THE COMPETITION BETWEEN Papua New Guinea and Australia in imported grains is a David and Goliath contest where David will always lose unless our farmers have tariff compensation.
Economist may be able to demonstrate that the multiplier effect of such an initiative could make the idea a plus for the economy.
A network of seed and produce merchants would channel the tariff compensation and associated paperwork. This would enable feed manufacturers to be located in most towns supplying the local economy.
There is a lot of lip service given to developing rural areas of PNG. But truth is the distribution systems are undeveloped for anything other than servicing the expatriate dominated sectors.
This has led government advisers to promote SABLs and other forms of land alienation for major export crop production. Under this regime the developers do most of the work themselves, relieving the pressure on government.
It does, of course, result in the intensification of the plantation economy and mentality and PNG continues to be an importer of goods that should be produced locally for internal consumption.
Because of continued lack of local development in rural areas, there is a constant supply of cheap agricultural labour for such major export crops. In effect the villages subsidise export crops. They have become labour production units; where the price of labour does not reflect the actual cost of maintaining the labourers’ family.
The family is maintained by subsistence gardening back home. (There are references to this in various literatures). The South Pacific farm labour scheme makes PNG one of a number of dormitory states for Australia and New Zealand convenience with little hope of improving our farming communities.
I would like to refer to how the agriculture sector started in Australia.
The efforts of early Australian farmers has been described in various books. That they had a hard life is indisputable; they did, however, have a benefit that I have not seen mentioned clearly. They were competing against imports that came a long way by quite inefficient sailing ships.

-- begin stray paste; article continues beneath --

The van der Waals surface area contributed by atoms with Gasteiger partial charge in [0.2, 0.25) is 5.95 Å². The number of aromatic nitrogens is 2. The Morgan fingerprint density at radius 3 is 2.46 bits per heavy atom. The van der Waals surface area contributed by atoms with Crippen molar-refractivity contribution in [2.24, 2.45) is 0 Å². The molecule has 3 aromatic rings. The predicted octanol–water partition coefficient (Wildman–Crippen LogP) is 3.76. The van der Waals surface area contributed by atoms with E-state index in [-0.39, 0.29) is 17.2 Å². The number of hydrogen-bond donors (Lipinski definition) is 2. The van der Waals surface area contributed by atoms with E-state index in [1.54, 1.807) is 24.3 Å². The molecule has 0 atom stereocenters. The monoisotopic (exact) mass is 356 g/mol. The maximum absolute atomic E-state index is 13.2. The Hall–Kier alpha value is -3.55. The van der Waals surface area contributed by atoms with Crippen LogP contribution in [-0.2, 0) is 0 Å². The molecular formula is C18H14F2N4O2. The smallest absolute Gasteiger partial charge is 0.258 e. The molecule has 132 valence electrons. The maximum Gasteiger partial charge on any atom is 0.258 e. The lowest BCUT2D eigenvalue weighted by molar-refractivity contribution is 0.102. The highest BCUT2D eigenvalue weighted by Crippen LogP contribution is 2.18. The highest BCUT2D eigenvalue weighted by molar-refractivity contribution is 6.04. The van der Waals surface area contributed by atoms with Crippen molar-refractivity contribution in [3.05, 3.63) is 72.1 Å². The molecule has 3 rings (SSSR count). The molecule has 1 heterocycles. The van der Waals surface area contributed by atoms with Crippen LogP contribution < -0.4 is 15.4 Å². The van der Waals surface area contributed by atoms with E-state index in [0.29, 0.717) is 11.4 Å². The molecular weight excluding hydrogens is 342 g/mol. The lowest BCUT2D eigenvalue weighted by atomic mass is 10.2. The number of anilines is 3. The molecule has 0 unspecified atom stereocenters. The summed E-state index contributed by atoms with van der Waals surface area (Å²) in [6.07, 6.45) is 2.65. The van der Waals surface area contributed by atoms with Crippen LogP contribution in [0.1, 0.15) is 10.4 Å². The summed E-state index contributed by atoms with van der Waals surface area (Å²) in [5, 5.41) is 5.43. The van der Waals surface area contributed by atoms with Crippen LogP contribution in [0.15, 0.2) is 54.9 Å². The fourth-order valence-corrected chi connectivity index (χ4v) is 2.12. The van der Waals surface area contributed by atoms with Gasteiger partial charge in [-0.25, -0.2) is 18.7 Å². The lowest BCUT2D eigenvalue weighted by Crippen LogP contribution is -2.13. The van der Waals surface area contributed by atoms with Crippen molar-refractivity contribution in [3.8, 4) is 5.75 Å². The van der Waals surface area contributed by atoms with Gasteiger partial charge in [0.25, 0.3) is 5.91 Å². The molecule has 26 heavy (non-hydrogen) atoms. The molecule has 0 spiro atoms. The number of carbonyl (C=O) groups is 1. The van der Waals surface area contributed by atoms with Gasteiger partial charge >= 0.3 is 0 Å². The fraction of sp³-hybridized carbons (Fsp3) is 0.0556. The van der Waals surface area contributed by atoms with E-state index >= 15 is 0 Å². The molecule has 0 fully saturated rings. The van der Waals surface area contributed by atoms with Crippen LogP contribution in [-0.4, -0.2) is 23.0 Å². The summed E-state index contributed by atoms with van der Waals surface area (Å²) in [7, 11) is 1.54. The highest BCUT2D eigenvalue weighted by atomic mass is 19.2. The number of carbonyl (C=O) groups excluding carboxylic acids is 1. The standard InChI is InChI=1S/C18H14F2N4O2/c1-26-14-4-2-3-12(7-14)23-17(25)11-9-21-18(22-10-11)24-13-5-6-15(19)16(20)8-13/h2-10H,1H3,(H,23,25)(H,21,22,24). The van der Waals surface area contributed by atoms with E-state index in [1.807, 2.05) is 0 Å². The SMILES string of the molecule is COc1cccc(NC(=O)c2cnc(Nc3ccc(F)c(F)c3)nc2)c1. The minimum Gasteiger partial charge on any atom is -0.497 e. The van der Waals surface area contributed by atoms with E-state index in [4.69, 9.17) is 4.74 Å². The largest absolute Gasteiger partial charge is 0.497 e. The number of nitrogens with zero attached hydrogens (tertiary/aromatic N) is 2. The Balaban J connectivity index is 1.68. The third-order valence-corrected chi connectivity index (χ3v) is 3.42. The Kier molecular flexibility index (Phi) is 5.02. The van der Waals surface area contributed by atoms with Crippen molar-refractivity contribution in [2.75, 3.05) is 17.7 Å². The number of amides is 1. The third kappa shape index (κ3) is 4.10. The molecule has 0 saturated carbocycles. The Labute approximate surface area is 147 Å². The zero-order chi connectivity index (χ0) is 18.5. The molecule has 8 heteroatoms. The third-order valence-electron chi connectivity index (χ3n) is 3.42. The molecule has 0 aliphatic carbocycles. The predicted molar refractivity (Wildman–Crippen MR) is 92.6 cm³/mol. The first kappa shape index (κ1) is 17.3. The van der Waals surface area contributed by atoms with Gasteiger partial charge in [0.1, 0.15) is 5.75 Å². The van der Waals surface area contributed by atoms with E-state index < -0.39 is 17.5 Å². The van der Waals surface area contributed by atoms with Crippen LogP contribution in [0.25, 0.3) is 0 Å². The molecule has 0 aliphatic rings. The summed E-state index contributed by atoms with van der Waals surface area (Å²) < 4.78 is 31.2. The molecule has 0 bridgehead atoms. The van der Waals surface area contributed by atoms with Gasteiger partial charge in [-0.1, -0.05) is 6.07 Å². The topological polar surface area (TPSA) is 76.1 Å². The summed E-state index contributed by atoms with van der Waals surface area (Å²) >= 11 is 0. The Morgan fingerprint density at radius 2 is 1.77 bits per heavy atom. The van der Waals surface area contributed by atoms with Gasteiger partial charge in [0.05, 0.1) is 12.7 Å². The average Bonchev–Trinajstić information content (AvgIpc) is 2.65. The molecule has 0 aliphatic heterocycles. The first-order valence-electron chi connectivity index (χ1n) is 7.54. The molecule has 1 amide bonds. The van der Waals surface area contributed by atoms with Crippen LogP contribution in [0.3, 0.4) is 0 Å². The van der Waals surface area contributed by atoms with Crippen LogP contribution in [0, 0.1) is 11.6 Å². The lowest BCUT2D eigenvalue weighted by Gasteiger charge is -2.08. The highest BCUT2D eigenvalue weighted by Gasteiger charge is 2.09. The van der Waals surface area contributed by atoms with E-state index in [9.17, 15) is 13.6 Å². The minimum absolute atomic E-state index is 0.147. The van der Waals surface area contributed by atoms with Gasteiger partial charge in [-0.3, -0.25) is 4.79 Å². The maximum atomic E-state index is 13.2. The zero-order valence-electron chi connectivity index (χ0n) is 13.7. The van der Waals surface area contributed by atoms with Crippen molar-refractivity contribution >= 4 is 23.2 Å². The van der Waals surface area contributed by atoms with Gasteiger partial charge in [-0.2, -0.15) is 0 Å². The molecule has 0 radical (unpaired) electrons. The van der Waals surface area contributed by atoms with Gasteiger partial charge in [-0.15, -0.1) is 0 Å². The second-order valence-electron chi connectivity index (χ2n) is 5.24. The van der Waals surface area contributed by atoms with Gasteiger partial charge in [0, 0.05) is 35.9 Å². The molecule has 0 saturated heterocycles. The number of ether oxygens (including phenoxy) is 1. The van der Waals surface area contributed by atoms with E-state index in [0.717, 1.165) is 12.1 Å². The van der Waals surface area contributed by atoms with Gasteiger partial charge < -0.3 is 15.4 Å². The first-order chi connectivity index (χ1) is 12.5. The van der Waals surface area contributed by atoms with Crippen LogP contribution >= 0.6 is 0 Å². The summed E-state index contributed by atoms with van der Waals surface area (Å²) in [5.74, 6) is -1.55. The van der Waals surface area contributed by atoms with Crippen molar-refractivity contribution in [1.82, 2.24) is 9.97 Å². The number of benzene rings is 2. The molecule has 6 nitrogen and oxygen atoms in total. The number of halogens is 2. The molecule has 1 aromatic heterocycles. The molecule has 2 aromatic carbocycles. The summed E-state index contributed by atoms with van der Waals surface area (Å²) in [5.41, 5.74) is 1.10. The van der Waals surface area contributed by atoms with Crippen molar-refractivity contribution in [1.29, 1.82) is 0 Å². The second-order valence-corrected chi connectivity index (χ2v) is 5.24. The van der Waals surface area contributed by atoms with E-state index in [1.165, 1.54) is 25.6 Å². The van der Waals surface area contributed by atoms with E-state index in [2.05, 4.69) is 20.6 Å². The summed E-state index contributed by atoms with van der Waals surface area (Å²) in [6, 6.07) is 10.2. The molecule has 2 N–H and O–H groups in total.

The imports came to the main centres in quite poor condition and at a relatively high price. They had no need of tariffs or of tariff assistance.
This tyranny of distance effectively acted as a high tariff on imports. The early farmers of Australia, who were very inefficient by standards of today, did not need a tariff to enable them to compete against produce from developed parts of the world.
The cost of transport to Australia and the poor quality import was effectively a high tariff; this produced the viable farming communities of that time.
The really enormous amounts of produce entering PNG are not tomatoes and potatoes so much as wheat, maize, soybeans and various mixes for animal feeds. PNG cannot compete with Australia’s highly efficient farmers on equal terms.
We need sufficiently high tariff assistance in concert with a purchasing policy on imports which will enable our farmers to start developing their skills to compete with the world. We have the land, we have the people and we need tariff assistance to enable us to compete with imports.
Of course prices of products using agricultural imports may rise. But when the price of meat products, snacks etc increases, it will be accepted that it is for the benefit of the majority of the people who share Papua New Guinea.
The entry of rural people into the grain market will have enormous benefits. Excess production will be mopped up by an increase in livestock numbers. There will be more and cheaper local food in the markets.
The government often miscalculates the effect of its policies on the rural sector. Keep in mind that farmers are conservative and do not forget bad memories easily.
I remember clearly when, pre-independence, Dr John Guise, as Minister for Lands and Agriculture, presided over the scheme that would revolutionise vegetable production in the PNG Highlands.
The government undertook to buy all the vegetables that could be produced by Highland farmers at a guaranteed price and some millions of dollars were allocated. Free seed was provided to places as remote as Obura-Wanenara.
It was a great success and so many vegetables were produced they had to sell kaukau to Lahamenegu Plantation piggery at half the purchase price. Further loads of kaukau and vegetables were delivered to the Goroka Garbage Dump and to the end of Lae wharf.
The money ran short and Lowa Marketing was instructed to buy just half of what was delivered by any single farmer. That is half of a bilum or a half of a truck load. This was bad for the aspiring farmer who had invested in a tractor or paid labour.
The Law of Unintended Consequences had kicked in and the farmers received a blow that entered the Highlands psyche for a long time.
The lesson to be learnt is that, if the farmer believes he has a fair return for his effort and the distribution network is fixed, we may all get a welcome surprise.
Distribution is more easily fixed for dry produce, corn, dried cassava and soy bean than for fresh vegetables.
If Australia sees a need for tariff compensation, how much more important should it be to Papua New Guinea?